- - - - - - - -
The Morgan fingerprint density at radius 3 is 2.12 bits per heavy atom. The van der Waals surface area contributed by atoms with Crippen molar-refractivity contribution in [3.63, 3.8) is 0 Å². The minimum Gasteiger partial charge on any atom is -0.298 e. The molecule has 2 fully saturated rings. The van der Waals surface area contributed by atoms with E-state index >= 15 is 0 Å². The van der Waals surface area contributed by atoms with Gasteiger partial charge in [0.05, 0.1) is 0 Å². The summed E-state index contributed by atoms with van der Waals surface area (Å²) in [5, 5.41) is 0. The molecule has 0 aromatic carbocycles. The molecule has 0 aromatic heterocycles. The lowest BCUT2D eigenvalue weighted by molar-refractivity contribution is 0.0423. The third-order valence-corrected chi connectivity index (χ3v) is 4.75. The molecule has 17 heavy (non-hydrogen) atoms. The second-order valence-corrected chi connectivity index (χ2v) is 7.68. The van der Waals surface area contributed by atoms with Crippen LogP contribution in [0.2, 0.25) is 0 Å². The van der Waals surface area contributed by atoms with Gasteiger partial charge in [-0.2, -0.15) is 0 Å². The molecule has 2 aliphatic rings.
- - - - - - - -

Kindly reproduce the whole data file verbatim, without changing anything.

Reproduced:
The Morgan fingerprint density at radius 3 is 2.12 bits per heavy atom. The van der Waals surface area contributed by atoms with Crippen molar-refractivity contribution in [3.63, 3.8) is 0 Å². The minimum Gasteiger partial charge on any atom is -0.298 e. The molecule has 2 fully saturated rings. The van der Waals surface area contributed by atoms with E-state index >= 15 is 0 Å². The van der Waals surface area contributed by atoms with Gasteiger partial charge in [0.05, 0.1) is 0 Å². The summed E-state index contributed by atoms with van der Waals surface area (Å²) in [5, 5.41) is 0. The molecule has 0 aromatic carbocycles. The molecule has 0 aromatic heterocycles. The lowest BCUT2D eigenvalue weighted by molar-refractivity contribution is 0.0423. The third-order valence-corrected chi connectivity index (χ3v) is 4.75. The molecule has 17 heavy (non-hydrogen) atoms. The second-order valence-corrected chi connectivity index (χ2v) is 7.68. The van der Waals surface area contributed by atoms with Crippen LogP contribution in [0.2, 0.25) is 0 Å². The van der Waals surface area contributed by atoms with Gasteiger partial charge in [-0.2, -0.15) is 0 Å². The molecule has 2 aliphatic rings.